The story goes like this:
When Ellie Docter was nine years old, she was outgoing and fearless. A cheerful little girl, game for adventure and prone to fits of uncontrollable joy. She was, according to her father Pete, just like the character of “Young Ellie” that she’d voiced in her dad’s Academy Award-winning film, Up.
By the time she’d reached eleven, though, “Young Ellie” wasn’t quite the same. In fact, in many ways she’d become almost a different person. More introspective. A little withdrawn. Kind of self-conscious. Even somewhat shy.
And so one day Pete Docter looked at his daughter and thought: “What is going on inside her head?”
That seed of parental concern stuck with him until it became the inspiration for his film, Inside Out, and voila! Another blockbuster movie from Pixar Animation Studios was born.Eight seasons followed by years and years of contract negotiations and finally on June 3, 2015 The Entourage movie will hit the big screen and become a reality for fans all over the world. However, since it may seem like a short eon since the HBO series ended let’s catch up and figure out where it all ended.
Ellie Docter had to wait until she was sixteen years old before her dad could finish the animated feature film that she’d inspired.
It took Pete, and Pixar, about five and a half years to make Inside Out the way he envisioned it. He was assisted by an all-star voice cast (featuring Amy Poehler and Mindy Kaling, among others), and a crew that eventually swelled to about 350 people. When they were all done, they’d produced a captivating story of an eleven-year-old girl named Riley (based on you-know-who), a child who is “uprooted from her Midwest life when her father starts a new job in San Francisco.”
What’s especially fun about Inside Out is that Docter gives a peek inside Riley’s mind as she goes through the transition from Minnesota to California—and from childhood to adulthood. We see her emotions portrayed as real-life characters named Joy (Poehler), Sadness (Phyllis Smith), Fear (Bill Hader), Anger (Lewis Black), and Disgust (Kaling). We see Riley’s memories, pictured as beautiful glass globes tinged by the colors of her emotions. We see her imaginary childhood friend, Bing Bong (who cries candy caramels for tears when he’s sad!) and view the entire “Head-quarters” of Riley’s mind. It’s fascinating and imaginative—something you’d expect from the acclaimed director and writer behind previous Pixar hits like Monster’s Inc., Up, and Toy Story.
And Young Ellie Docter? Well, she sat this one out.
Despite his daughter’s unmistakable influence on Inside Out, Pete says, “We didn’t really consult with her along the way”—though she did get a chance to see a “not-quite-finished” version of the film before its 2015 release. “She was pretty much like, ‘Eh, good movie, Dad,’” Docter reports with a laugh. “I don’t know how much she is internalizing how she affected it. We’ll see, I guess, in the long run.”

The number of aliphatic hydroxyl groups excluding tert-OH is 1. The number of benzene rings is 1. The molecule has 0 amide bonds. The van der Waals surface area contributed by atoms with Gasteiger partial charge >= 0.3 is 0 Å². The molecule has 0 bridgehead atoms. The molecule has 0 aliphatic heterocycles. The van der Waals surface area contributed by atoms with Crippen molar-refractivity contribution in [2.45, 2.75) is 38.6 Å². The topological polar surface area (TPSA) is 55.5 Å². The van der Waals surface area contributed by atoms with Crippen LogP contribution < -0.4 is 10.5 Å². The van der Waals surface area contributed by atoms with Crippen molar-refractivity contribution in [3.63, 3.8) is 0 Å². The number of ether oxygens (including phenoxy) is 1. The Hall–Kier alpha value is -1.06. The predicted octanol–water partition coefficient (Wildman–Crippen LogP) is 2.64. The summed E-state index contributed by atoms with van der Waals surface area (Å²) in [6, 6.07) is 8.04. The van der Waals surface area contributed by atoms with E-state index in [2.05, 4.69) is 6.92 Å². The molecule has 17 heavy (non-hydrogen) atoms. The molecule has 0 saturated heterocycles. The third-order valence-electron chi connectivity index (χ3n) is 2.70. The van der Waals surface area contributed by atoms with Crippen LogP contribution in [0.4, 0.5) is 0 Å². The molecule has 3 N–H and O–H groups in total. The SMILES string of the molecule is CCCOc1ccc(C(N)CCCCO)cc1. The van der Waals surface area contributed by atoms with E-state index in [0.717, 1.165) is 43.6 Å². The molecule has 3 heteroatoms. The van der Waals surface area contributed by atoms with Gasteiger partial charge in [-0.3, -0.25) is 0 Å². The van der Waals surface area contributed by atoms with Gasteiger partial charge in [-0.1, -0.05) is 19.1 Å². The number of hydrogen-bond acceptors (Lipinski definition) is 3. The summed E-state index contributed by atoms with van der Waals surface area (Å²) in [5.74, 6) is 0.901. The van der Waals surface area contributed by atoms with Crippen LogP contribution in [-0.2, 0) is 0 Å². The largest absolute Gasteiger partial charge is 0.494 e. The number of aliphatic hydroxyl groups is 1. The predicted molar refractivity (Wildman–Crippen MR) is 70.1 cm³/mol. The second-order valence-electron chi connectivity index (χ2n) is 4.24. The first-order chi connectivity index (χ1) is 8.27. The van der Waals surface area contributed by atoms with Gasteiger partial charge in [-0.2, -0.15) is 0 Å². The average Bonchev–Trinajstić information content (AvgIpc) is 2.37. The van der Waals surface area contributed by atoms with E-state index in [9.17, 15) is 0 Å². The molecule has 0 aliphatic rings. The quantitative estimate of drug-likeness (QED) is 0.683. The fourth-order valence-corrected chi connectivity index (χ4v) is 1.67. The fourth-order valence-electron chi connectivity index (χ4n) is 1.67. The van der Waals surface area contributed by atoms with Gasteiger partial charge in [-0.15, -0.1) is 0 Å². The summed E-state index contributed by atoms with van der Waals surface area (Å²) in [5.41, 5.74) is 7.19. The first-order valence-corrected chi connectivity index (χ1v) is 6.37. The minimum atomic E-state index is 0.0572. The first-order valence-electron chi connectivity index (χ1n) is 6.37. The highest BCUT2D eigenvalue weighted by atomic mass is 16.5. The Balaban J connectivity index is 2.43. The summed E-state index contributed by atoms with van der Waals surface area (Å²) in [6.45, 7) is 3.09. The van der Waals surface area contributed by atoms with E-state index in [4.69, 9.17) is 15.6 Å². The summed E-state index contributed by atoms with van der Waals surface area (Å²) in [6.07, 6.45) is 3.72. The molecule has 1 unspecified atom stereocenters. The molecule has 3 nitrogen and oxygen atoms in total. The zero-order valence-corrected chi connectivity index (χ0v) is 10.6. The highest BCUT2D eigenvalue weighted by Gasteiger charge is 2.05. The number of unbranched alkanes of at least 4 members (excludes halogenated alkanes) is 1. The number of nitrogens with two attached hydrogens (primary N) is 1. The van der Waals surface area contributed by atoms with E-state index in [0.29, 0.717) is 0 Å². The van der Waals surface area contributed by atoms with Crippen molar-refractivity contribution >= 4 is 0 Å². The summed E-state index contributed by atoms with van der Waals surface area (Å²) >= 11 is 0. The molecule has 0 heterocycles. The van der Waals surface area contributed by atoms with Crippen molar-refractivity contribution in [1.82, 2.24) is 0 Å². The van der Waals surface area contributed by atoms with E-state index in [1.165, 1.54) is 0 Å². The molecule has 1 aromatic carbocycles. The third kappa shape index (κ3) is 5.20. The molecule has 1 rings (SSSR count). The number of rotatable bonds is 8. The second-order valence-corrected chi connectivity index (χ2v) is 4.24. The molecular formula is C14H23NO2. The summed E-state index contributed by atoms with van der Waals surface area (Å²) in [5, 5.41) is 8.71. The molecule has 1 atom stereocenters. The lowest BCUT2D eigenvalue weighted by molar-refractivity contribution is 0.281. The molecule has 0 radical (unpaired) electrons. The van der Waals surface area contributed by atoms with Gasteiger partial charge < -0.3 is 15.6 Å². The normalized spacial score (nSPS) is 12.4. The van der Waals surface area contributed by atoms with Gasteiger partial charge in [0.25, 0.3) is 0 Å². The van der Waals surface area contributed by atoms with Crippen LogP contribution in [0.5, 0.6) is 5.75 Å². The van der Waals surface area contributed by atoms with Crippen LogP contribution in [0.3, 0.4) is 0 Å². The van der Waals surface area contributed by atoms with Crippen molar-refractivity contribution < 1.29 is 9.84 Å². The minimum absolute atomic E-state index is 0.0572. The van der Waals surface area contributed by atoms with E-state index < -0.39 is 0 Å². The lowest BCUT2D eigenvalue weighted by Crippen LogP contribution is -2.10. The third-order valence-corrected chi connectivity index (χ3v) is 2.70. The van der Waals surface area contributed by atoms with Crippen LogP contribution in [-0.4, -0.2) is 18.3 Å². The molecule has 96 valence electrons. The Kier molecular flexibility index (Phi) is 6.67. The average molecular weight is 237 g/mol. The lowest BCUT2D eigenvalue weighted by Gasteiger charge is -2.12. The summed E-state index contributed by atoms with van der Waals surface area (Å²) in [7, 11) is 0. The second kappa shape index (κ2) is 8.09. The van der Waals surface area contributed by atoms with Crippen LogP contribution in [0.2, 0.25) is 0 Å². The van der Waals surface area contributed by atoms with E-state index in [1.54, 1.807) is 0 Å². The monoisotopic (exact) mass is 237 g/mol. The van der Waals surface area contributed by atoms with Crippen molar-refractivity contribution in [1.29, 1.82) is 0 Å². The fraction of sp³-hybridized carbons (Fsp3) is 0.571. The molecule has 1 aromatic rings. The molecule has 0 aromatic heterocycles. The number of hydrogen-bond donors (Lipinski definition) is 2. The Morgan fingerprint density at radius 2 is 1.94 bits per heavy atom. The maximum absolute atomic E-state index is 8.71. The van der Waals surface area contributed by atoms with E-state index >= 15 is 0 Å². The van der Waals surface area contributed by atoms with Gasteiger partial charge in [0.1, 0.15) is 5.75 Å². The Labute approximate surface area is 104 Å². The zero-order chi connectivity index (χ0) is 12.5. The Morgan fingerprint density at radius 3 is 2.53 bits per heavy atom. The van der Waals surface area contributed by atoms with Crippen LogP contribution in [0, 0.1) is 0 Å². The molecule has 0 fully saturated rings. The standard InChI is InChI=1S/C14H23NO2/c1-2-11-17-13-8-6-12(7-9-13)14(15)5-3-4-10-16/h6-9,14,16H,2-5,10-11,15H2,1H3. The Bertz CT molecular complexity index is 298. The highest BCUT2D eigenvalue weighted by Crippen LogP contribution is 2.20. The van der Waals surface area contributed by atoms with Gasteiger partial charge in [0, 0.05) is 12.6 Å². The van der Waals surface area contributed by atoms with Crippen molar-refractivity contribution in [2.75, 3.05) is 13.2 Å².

For Inside Out, Pete Docter drew from the deep well of his own experiences as a lonely, confused kid from Minnesota. “There must be something for me that I still haven’t quite put to bed about growing up,” he says, “and the difficulty of that that makes it still intriguing.”
When he was a boy, Docter explains, making friends was a struggle. Young Pete often felt like an outsider, even in his own school and in his family’s church. “I think that’s part of the reason why it freaked me out watching my daughter go into that place,” he says, “because I remembered being in some dark places myself in junior high.
“I don’t think I—literally—went over to anybody else’s house from like eighth- to tenth/eleventh-grade. I just didn’t really have friends. I didn’t know how to engage with people. I was kind of shy and gangly and awkward, and so I would escape and draw in my room. I think that’s really the reason why I got into animation, because I had something I wanted to say but I didn’t know how to speak to people. So I know that that’s a really difficult time for a lot of folks.”
Fast-forward to today and that shy, awkward kid is using the relationship lessons of his lonely childhood to engage the world with Inside Out.
“The thing that’s the most important to us as humans … is relationships,” he says about making this movie. “I sort of had this realization that the people that I feel the deepest connection with are beyond just folks that I’ve had a good time with—that we’ve gone to Disneyland together—but also things, people that we’ve shared intense sadness…People that we got to work with here that I’ve been scared for, that I’ve been angry at. All these things that don’t always feel positive at the time, I think, establish the deepest connection with each other. And so that’s ultimately where we set this film. It’s about that kind of thing.”